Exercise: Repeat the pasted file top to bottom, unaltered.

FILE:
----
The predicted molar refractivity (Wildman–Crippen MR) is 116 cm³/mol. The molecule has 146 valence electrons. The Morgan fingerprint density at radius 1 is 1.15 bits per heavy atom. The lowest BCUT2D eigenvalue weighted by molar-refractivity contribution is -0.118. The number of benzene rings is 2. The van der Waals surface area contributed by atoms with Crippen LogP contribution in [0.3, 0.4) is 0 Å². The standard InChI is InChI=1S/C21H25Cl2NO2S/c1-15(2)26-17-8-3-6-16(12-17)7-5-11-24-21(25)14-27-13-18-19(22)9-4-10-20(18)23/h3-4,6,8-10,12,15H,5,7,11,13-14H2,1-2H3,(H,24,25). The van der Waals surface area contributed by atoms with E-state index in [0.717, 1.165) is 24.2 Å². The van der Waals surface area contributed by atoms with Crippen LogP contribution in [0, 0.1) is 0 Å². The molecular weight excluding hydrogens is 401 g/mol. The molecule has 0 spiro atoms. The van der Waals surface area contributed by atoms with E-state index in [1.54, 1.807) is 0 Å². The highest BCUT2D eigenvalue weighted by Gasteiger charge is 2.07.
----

The predicted molar refractivity (Wildman–Crippen MR) is 116 cm³/mol. The molecule has 146 valence electrons. The Morgan fingerprint density at radius 1 is 1.15 bits per heavy atom. The lowest BCUT2D eigenvalue weighted by molar-refractivity contribution is -0.118. The number of benzene rings is 2. The van der Waals surface area contributed by atoms with Crippen LogP contribution in [0.3, 0.4) is 0 Å². The standard InChI is InChI=1S/C21H25Cl2NO2S/c1-15(2)26-17-8-3-6-16(12-17)7-5-11-24-21(25)14-27-13-18-19(22)9-4-10-20(18)23/h3-4,6,8-10,12,15H,5,7,11,13-14H2,1-2H3,(H,24,25). The van der Waals surface area contributed by atoms with E-state index in [0.717, 1.165) is 24.2 Å². The van der Waals surface area contributed by atoms with Crippen LogP contribution in [0, 0.1) is 0 Å². The molecular weight excluding hydrogens is 401 g/mol. The molecule has 0 spiro atoms. The van der Waals surface area contributed by atoms with E-state index in [1.54, 1.807) is 0 Å². The highest BCUT2D eigenvalue weighted by Gasteiger charge is 2.07.